Tracy Dreispul is an Assistant Federal Public Defender in the Appellate Division of the Federal Public Defender's Office for the Southern District of Florida. She previously worked as an AFPD in the Middle District of Florida in both the trial and appellate divisions, and as a litigation associate at Paul, Weiss, Rifkind, Wharton & Garrison in New York. Ms. Dreispul began her career by serving as a law clerk to the Honorable William L. Garwood, Senior Circuit Judge, on the United States Court of Appeals for the Fifth Circuit. She received her B.A. and J.D., both with High Honors, from the University of Florida.
Hanni Fakhoury focuses on criminal law, privacy and free speech litigation and advocacy. He's written numerous amicus briefs in state and federal courts throughout the country on electronic searches and cybercrime, and his writings have been published in the New York Times, Wired, Slate and JURIST. Hanni has testified before the California state legislature on proposed electronic privacy legislation, is a sought after speaker at legal seminars and conferences, and has given formal and informal advice to other lawyers on electronic surveillance in criminal cases. Before joining EFF, Hanni worked as a federal public defender in San Diego where he handled all aspects of criminal litigation including trial and appeal. He still represents federal criminal defendants on appeal as a member of the Northern District of California's Criminal Justice Act panel. Hanni graduated from the University of California, Berkeley with a degree in political science and an honors degree in history. He received his law degree with distinction from Pacific McGeorge School of Law, where he was elected to the Order of Barristers for his excellence in written and oral advocacy.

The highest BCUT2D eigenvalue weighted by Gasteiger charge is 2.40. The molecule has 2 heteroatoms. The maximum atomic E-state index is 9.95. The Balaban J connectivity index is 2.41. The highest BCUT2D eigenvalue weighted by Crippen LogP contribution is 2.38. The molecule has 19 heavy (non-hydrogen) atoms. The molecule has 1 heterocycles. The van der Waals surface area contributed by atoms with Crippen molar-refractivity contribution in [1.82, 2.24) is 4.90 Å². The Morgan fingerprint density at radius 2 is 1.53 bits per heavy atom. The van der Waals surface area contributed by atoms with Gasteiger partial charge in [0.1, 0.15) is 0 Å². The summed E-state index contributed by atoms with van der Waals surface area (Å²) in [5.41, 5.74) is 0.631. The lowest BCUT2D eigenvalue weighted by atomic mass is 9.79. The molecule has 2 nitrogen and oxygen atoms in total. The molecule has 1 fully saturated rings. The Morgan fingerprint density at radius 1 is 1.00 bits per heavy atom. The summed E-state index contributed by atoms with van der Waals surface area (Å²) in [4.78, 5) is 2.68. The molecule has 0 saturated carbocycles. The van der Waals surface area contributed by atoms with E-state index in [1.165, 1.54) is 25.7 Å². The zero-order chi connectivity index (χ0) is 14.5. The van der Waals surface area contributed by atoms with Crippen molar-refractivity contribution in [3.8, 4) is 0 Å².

Jack E. Fernandez is a Partner at Zuckerman Spaeder LLP. He advises clients in high-stakes civil and criminal litigation, principally in the health care and government contracting industries. He has tried and won dozens of criminal jury and non-jury trials in federal court, and has argued and won numerous civil and criminal appeals in the U.S. Court of Appeals for the Eleventh Circuit. Additionally, Mr. Fernandez has litigated a multitude of state and federal civil cases. He has advised and represented business entities, hospitals, nursing home chains, law firms, lawyers, judges, corporate officers and directors, and many individuals. He has been recognized in numerous industry rankings, including Chambers USA, The Best Lawyers in America, Benchmark Litigation, and Florida Trend's "Legal Elite." Before entering private practice, Mr. Fernandez served as an Assistant U.S. Attorney for the Middle District of Florida, where he investigated, tried, and argued appeals in numerous complex federal cases, including health care fraud, the Federal False Claims Act (qui tam), defense contractor fraud, tax fraud, securities fraud, satellite signal piracy, and intellectual property cases. He was one of the founding members of the U.S. Attorney's Health Care Fraud Task Force for the Middle District of Florida. Following law school, he served as a law clerk for the Hon. J. Dickson Phillips of the U.S. Court of Appeals for the Fourth Circuit.